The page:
Presentation on theme: "Chapter 1 Getting Started Understandable Statistics Ninth Edition"— Presentation transcript:
1 Chapter 1 Getting Started Understandable Statistics Ninth Edition By Brase and BrasePrepared by Yixun ShiBloomsburg University of Pennsylvania
2 What is Statistics? Collecting data Organizing data Analyzing data Interpreting data
3 Individuals and Variables Individuals are people or objects included in the study.Variables are characteristics of the individual to be measured or observed.
4 VariablesQuantitative Variable – The variable is numerical, so operations such as adding and averaging make sense.Qualitative Variable – The variable describes an individual through grouping or categorization.
5 DataPopulation Data – The variable is part of every individual of interest.Sample Data – The variable is part of only some of the individuals of interest, i.e. of just a part of the population.
6 Levels of MeasurementNominal – The data that consist of names, labels, or categories.Ordinal – The data can be ordered, but the differences between data values are meaningless.
7 Levels of Measurement: Interval Interval – The data can be ordered and the differences between data values are meaningful.Ratio – The data can be ordered, differences and ratios are meaningful, and there is a meaningful zero value.
8 Critical ThinkingReliable statistical conclusions require reliable data.When selecting a variable to measure, specify the process and requirement for the measurement.Pay attention to the measurement instrument and the level of measurement.Are the data from a sample or from the entire population?
9 Two Branches of Statistics Descriptive Statistics: Organizing, summarizing, and graphing information from populations or samples.Inferential Statistics: Using information from a sample to draw conclusions about a population.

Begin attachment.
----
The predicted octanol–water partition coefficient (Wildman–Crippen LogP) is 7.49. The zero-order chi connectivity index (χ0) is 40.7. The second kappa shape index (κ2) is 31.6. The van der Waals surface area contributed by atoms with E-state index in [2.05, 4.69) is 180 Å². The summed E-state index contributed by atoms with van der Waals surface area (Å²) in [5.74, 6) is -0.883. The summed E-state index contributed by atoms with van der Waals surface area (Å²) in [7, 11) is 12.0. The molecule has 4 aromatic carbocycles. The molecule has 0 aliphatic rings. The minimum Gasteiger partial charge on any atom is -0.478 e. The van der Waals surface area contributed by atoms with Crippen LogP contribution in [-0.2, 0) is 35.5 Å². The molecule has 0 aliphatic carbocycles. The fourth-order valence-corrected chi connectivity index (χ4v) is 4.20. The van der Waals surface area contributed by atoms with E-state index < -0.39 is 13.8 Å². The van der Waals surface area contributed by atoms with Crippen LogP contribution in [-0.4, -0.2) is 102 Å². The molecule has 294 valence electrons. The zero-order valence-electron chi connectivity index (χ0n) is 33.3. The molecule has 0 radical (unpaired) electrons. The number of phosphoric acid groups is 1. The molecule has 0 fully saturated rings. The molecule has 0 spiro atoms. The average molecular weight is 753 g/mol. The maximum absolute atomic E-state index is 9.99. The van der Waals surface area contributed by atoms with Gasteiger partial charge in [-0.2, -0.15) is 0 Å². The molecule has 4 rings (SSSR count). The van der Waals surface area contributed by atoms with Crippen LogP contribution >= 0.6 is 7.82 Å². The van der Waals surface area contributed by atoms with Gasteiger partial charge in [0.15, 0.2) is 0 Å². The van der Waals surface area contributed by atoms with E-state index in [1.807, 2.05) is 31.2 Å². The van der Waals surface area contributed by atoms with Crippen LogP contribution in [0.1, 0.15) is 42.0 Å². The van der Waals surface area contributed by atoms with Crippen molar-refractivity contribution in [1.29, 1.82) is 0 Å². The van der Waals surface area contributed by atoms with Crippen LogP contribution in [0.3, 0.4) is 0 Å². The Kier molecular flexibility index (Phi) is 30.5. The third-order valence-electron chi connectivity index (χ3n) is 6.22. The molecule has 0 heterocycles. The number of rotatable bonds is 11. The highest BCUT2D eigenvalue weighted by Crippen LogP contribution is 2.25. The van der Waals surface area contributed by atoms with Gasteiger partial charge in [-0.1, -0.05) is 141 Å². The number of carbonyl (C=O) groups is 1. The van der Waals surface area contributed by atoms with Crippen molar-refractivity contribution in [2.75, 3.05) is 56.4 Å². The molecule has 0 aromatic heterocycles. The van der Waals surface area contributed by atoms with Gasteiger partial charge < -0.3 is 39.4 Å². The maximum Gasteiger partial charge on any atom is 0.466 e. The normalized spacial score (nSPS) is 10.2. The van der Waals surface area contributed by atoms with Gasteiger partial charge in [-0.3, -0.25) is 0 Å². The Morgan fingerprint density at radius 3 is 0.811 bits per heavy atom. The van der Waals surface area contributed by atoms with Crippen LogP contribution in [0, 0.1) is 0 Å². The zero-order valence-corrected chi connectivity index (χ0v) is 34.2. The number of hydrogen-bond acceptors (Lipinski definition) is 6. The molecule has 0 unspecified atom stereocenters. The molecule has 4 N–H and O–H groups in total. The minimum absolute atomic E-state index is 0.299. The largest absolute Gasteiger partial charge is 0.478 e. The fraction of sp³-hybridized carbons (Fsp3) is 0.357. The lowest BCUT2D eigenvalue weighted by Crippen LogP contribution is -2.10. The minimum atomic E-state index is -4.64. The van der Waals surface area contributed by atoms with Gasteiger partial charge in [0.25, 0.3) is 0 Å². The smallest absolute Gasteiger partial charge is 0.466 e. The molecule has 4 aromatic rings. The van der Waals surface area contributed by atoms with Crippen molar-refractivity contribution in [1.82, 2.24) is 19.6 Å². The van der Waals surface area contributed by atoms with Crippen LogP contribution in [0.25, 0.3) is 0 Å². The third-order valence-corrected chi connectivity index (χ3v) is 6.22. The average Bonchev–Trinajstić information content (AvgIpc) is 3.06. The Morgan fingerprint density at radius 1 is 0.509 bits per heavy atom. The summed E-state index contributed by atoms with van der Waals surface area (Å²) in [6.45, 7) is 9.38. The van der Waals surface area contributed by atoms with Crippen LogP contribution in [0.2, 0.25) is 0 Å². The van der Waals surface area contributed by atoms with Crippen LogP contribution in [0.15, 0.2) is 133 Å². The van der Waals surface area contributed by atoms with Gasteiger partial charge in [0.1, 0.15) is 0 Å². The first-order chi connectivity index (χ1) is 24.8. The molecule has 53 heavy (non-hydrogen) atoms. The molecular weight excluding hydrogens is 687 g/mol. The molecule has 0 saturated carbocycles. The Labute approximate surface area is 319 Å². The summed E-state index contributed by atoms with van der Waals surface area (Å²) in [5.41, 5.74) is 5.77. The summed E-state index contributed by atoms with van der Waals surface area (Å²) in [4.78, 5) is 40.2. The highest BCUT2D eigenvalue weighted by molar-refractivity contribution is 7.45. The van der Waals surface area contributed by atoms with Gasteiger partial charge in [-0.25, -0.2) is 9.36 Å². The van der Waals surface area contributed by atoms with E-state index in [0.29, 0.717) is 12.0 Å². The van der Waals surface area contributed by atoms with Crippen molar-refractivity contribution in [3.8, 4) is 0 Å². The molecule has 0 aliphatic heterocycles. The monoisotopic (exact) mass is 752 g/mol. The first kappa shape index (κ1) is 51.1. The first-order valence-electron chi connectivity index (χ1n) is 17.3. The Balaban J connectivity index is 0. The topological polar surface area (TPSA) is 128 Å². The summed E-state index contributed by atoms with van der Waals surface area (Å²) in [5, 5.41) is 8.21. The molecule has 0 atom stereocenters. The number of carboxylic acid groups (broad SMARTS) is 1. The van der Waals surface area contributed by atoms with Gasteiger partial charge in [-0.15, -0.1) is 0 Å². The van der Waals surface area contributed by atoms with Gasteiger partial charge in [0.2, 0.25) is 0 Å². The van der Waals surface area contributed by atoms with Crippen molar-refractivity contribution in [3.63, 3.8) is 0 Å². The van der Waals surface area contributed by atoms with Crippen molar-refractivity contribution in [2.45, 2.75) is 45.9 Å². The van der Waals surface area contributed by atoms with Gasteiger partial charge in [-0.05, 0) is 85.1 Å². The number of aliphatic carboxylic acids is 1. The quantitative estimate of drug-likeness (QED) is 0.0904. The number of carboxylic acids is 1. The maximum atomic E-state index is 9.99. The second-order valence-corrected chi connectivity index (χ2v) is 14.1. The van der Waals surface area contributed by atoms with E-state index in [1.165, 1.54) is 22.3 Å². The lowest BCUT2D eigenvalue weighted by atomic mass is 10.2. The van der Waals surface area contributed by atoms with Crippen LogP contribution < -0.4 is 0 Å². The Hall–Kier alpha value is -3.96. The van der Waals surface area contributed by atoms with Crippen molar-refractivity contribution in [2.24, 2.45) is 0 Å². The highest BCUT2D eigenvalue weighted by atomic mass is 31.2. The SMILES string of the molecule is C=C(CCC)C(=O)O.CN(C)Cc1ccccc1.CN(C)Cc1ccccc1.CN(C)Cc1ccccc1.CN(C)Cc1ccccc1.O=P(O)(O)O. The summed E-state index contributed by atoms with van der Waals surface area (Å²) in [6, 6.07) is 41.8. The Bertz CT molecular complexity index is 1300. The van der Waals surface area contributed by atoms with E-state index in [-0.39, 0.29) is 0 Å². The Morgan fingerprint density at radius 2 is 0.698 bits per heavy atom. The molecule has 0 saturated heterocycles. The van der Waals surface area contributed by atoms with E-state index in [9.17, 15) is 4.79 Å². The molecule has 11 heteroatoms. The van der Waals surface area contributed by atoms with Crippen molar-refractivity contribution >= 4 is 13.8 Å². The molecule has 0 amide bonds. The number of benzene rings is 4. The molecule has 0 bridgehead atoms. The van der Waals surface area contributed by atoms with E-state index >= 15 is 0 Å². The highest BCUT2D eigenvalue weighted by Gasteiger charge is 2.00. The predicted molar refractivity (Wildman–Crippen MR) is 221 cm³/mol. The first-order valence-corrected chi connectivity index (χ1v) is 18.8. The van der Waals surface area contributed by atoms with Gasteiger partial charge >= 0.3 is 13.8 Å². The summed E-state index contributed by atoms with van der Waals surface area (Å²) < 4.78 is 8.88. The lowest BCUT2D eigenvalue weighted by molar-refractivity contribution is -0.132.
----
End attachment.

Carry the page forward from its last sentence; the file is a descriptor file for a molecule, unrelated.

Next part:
10 Sampling From a Population Simple Random Sample of size nEach member of the population has an equal chance of being selected.Each sample of size n has an equal chance of being selected.
11 Sampling Techniques Simple random sampling Inappropriate sampling (asking patrons in a mall to participate in a survey, soliciting volunteers in a newspaper ad to taste test a new snack food, etc)Systematic sampling
13 Critical ThinkingSampling frame – a list of individuals from which a sample is selected.Undercoverage – resulting from omitting population members from the sample frame.Sampling error – difference between measurements from a sample and that from the population.Nonsampling error – result of poor sample design, sloppy data collection, faulty measuring instruments, bias in questionnaires, and so on.
14 Guidelines For Planning a Statistical Study Identify individuals or objects of interest.Specify the variables.Determine if you will use the entire population. If not, determine an appropriate sampling methodDetermine a data collection plan, addressing privacy, ethics, and confidentiality if necessary.
15 Guidelines For Planning a Statistical Study Collect data.Analyze the data using appropriate statistical methods.Note any concerns about the data and recommend any remedies for further studies.
16 Census vs. SampleIn a census, measurements or observations are obtained from the entire population (uncommon).In a sample, measurements or observations are obtained from part of the population (common).
17 Observational StudyMeasurements and observations are obtained in a way that does not change the response or variable being measured.
18 Designed ExperimentsA treatment is applied to the individuals in the experiment in order to observe a potential effect on the variable being measuredDesigned experiments are used to pin down a cause-and-effect relationship.To measure the effect of a treatment, statisticians may break the individuals into treatment group and control group.
20 SurveysCollecting data from respondents through interviews, phone conversations, internet polls, mail polls, etc…Non-response: Respondents cannot be contacted or refuse to answer.Voluntary response surveys: May be biased due to strong opinions held by those willing to participate.Survey results usually cannot pin down a cause-and-effect relationship.